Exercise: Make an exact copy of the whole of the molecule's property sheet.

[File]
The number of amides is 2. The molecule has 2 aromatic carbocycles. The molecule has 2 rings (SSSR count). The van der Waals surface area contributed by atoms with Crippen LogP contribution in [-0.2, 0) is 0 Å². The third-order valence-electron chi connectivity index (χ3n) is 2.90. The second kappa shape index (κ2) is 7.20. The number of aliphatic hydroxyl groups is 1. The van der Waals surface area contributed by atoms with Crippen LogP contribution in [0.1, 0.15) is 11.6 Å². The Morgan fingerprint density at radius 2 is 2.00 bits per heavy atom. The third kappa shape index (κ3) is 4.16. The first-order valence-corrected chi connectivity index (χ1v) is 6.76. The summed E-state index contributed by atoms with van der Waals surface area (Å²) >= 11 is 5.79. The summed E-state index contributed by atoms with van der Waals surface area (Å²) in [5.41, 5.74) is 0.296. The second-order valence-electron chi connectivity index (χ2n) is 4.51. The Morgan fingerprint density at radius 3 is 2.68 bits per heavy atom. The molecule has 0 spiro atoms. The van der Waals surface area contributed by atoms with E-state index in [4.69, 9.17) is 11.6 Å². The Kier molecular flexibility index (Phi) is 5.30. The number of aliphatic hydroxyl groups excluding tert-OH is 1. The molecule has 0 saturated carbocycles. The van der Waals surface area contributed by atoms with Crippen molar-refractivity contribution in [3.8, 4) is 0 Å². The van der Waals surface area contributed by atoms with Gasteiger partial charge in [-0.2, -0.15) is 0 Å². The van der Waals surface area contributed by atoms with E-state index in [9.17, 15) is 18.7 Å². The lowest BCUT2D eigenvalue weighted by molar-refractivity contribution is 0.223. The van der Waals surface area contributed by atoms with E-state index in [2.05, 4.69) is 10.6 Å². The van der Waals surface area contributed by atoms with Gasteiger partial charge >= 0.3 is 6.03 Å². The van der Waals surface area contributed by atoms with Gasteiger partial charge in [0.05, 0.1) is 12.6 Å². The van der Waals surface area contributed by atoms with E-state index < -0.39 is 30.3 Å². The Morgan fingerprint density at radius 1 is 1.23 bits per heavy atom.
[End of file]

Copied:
The number of amides is 2. The molecule has 2 aromatic carbocycles. The molecule has 2 rings (SSSR count). The van der Waals surface area contributed by atoms with Crippen LogP contribution in [-0.2, 0) is 0 Å². The third-order valence-electron chi connectivity index (χ3n) is 2.90. The second kappa shape index (κ2) is 7.20. The number of aliphatic hydroxyl groups is 1. The van der Waals surface area contributed by atoms with Crippen LogP contribution in [0.1, 0.15) is 11.6 Å². The Morgan fingerprint density at radius 2 is 2.00 bits per heavy atom. The third kappa shape index (κ3) is 4.16. The first-order valence-corrected chi connectivity index (χ1v) is 6.76. The summed E-state index contributed by atoms with van der Waals surface area (Å²) >= 11 is 5.79. The summed E-state index contributed by atoms with van der Waals surface area (Å²) in [5.41, 5.74) is 0.296. The second-order valence-electron chi connectivity index (χ2n) is 4.51. The Morgan fingerprint density at radius 3 is 2.68 bits per heavy atom. The molecule has 0 spiro atoms. The van der Waals surface area contributed by atoms with E-state index in [4.69, 9.17) is 11.6 Å². The Kier molecular flexibility index (Phi) is 5.30. The number of aliphatic hydroxyl groups excluding tert-OH is 1. The molecule has 0 saturated carbocycles. The van der Waals surface area contributed by atoms with Crippen molar-refractivity contribution in [3.8, 4) is 0 Å². The van der Waals surface area contributed by atoms with Gasteiger partial charge in [-0.2, -0.15) is 0 Å². The van der Waals surface area contributed by atoms with E-state index in [9.17, 15) is 18.7 Å². The lowest BCUT2D eigenvalue weighted by molar-refractivity contribution is 0.223. The van der Waals surface area contributed by atoms with E-state index in [2.05, 4.69) is 10.6 Å². The van der Waals surface area contributed by atoms with Gasteiger partial charge >= 0.3 is 6.03 Å². The van der Waals surface area contributed by atoms with Gasteiger partial charge in [0.05, 0.1) is 12.6 Å². The van der Waals surface area contributed by atoms with E-state index < -0.39 is 30.3 Å². The Morgan fingerprint density at radius 1 is 1.23 bits per heavy atom.